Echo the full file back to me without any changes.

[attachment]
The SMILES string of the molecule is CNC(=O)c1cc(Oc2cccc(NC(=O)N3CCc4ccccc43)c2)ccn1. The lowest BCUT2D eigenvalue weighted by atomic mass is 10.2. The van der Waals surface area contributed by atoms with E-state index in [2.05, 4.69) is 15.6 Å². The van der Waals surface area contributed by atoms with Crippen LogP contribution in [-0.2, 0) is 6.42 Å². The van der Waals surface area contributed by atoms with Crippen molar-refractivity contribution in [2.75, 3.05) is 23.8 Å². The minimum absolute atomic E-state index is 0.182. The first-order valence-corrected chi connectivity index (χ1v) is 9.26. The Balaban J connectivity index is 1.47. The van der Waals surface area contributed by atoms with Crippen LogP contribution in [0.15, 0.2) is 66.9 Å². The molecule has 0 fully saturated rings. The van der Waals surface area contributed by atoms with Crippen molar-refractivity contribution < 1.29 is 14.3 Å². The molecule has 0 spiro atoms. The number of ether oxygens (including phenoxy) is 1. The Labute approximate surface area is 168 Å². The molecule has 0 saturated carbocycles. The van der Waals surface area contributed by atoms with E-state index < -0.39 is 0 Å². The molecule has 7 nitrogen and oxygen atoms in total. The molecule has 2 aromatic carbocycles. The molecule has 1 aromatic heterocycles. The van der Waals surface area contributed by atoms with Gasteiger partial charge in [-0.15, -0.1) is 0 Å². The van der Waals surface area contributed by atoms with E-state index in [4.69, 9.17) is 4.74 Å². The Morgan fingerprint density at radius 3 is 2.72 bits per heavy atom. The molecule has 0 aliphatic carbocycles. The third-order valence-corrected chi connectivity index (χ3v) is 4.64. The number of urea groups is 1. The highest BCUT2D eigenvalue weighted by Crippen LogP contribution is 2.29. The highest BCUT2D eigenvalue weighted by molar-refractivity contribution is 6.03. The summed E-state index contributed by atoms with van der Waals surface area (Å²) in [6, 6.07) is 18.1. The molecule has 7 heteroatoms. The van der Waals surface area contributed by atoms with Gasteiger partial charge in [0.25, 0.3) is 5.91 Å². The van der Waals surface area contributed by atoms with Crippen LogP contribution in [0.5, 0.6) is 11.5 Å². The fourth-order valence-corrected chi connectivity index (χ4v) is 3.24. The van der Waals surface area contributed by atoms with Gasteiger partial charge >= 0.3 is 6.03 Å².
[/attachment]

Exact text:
The SMILES string of the molecule is CNC(=O)c1cc(Oc2cccc(NC(=O)N3CCc4ccccc43)c2)ccn1. The lowest BCUT2D eigenvalue weighted by atomic mass is 10.2. The van der Waals surface area contributed by atoms with E-state index in [2.05, 4.69) is 15.6 Å². The van der Waals surface area contributed by atoms with Crippen LogP contribution in [-0.2, 0) is 6.42 Å². The van der Waals surface area contributed by atoms with Crippen molar-refractivity contribution in [2.75, 3.05) is 23.8 Å². The minimum absolute atomic E-state index is 0.182. The first-order valence-corrected chi connectivity index (χ1v) is 9.26. The Balaban J connectivity index is 1.47. The van der Waals surface area contributed by atoms with Crippen LogP contribution in [0.15, 0.2) is 66.9 Å². The molecule has 0 fully saturated rings. The van der Waals surface area contributed by atoms with Crippen molar-refractivity contribution < 1.29 is 14.3 Å². The molecule has 0 spiro atoms. The number of ether oxygens (including phenoxy) is 1. The Labute approximate surface area is 168 Å². The molecule has 0 saturated carbocycles. The van der Waals surface area contributed by atoms with E-state index < -0.39 is 0 Å². The molecule has 7 nitrogen and oxygen atoms in total. The molecule has 2 aromatic carbocycles. The molecule has 1 aromatic heterocycles. The van der Waals surface area contributed by atoms with Gasteiger partial charge in [-0.15, -0.1) is 0 Å². The van der Waals surface area contributed by atoms with E-state index in [4.69, 9.17) is 4.74 Å². The Morgan fingerprint density at radius 3 is 2.72 bits per heavy atom. The molecule has 0 aliphatic carbocycles. The third-order valence-corrected chi connectivity index (χ3v) is 4.64. The number of urea groups is 1. The highest BCUT2D eigenvalue weighted by Crippen LogP contribution is 2.29. The highest BCUT2D eigenvalue weighted by molar-refractivity contribution is 6.03. The summed E-state index contributed by atoms with van der Waals surface area (Å²) in [6, 6.07) is 18.1. The molecule has 7 heteroatoms. The van der Waals surface area contributed by atoms with Gasteiger partial charge in [0.25, 0.3) is 5.91 Å². The van der Waals surface area contributed by atoms with Crippen LogP contribution in [0.5, 0.6) is 11.5 Å². The fourth-order valence-corrected chi connectivity index (χ4v) is 3.24. The van der Waals surface area contributed by atoms with Gasteiger partial charge >= 0.3 is 6.03 Å².